Telescope Review - Celestron CPC 800

Celestron CPC 800

The first thing you have to do is choose any 3 bright stars in the sky. You don’t have to know what the stars are, and it doesn’t matter if you select a planet. In fact, you can even use the moon if you want to as one of your algnment “stars.” That’s it, just choose 3 of them. As a suggestion, try to select 3 stars that are not on the same horizontal line. It will still work if you do, but the alignment works better if you choose 3 stars that you can easily form a triangle out of.

Next, get the first star centered in your eyepiece and then press ENTER. Once you press ENTER, the CPC800 will automatically slow the slewing speed of the scope so you can fine-tune adjust the position of the star to the exact center of the eyepiece. Now press ALIGN. Repeat these steps for the 2nd and 3rd stars and you’re done. You don’t have to enter your time or location because the GPS downloads that information for you.

That’s it, folks. Really, the most incredible thing about this technology is that it really works. Once you’re aligned you can instantly go to any of over 40,000 objects in the CPC800’s database.
Okay, we astronomers have to admit that we are a bit overly-giddy when it comes to technology and gadgets. Of course, advancements in technology are what helps to advance our field, so it is understandable, and thankfully, great technology is available for those of us who don’t have a budget like NASA. Such is the case with Celestron’s CPC 800 telescope.

This may very well be the most well-rounded, best valued 8” telescope on the market. It essentially has everything you would want in a scope this size, and a few extras that you will be glad it came with.

First of all, the scope is surprisingly light for its size, and it is very easy to carry. On the right side of the scope is a large silver handle, and on the underside of the left fork-arm, is another large groove handle so that you can easily carry the entire fork-tube assembly by yourself. Without the tripod, the telescope weighs in at approximately 38 pounds. Once assembled the entire telescope assembly weighs about 61 pounds.

Setup. Setting up the CPC 800 is really quite simple. First, you need to setup the tripod. This is done by extending the legs to their proper height and ensuring that you have the telescope base level (a bubble level is included in the telescope mount). The tripod has two braces for support which help make the tripod particularly sturdy.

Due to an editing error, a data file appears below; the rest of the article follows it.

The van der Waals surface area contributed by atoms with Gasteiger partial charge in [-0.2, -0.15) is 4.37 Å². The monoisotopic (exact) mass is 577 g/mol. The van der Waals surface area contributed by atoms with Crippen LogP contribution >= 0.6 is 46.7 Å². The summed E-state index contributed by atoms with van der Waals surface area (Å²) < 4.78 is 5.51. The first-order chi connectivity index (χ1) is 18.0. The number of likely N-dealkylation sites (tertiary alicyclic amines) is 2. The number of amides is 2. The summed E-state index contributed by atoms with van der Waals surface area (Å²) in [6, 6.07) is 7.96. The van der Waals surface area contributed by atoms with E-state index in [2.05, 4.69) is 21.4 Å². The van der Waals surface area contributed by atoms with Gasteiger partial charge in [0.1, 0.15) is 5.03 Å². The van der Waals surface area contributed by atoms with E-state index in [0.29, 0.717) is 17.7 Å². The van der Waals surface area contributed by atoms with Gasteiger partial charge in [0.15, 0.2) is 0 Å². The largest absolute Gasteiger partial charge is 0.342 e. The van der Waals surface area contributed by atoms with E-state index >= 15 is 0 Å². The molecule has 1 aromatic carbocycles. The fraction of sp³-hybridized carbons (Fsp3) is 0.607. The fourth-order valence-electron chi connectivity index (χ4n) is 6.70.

Once the tripod is level, you simply need to place the telescope on the tripod by aligning the center hole in the base of the telescope with the knob on the tripod. It is really quite simple and can easily be accomplished by one person. Once the telescope is sitting on the tripod, you simply spin the telescope until it “snaps” into position. Then, you tighten the screws underneath the telescope base to securely attach the telescope to the tripod. Thankfully, Celestron has used screws with “catches” on them, meaning that they stay attached to the tripod permanently so you do not have to worry about them falling out (which can be a real disaster if you have ever tried to find your screws in the dark at night).

Now, all you need to do is plug the CPC 800 into your power source, attach your eyepiece and finderscope, and turn it on. Once the telescope is turned on, the CPC 800 begins to search for communication with its built in GPS (satellite positioning system). Within minutes, the built in computer will have located your position and set your local date and time.

Using the Scope. The first thing you will want to do with this scope, or any computerized scope, is get it aligned. First you will want to align the finderscope. This is most easily accomplished using the moon, since it is an easy and large target. Then you will need to find 3 bright stars and use the built-in Sky Align® system to map out the sky (see inset at left). Once these alignments are finished, you can simply use the keypad to see anything you want in the nightsky!

For example, if you push the planet button, the CPC 800 will give you a list of all of the planets that you can see from your location, including the moon. Scroll to the planet that you want to see and then press enter. Instantly, the CPC 800 will slew to your target object. As it moves, a small icon on the hand controller spins which lets you know that the telescope is still slewing. Once the icon stops spinning, you can look through your eyepiece and you should see your target object. As long as you have it aligned properly, it will work.
One night, at a star party at the top of Glacier Point in Yosemite National Park, we used the CPC 800 to see 7 planets within minutes of each other (quite a unique experience). The only planet we didn’t see was Pluto (which of course, they no longer call a planet)!

Bottom line. If you are looking for a high quality amateur telescope that will allow your family to enjoy astronomy for many years to come, then the CPC 800 is a great buy. It’s ease of use, highly functional Sky Align® system, and superb optics for its class make it a real winner. For more information, see MSRP $1999.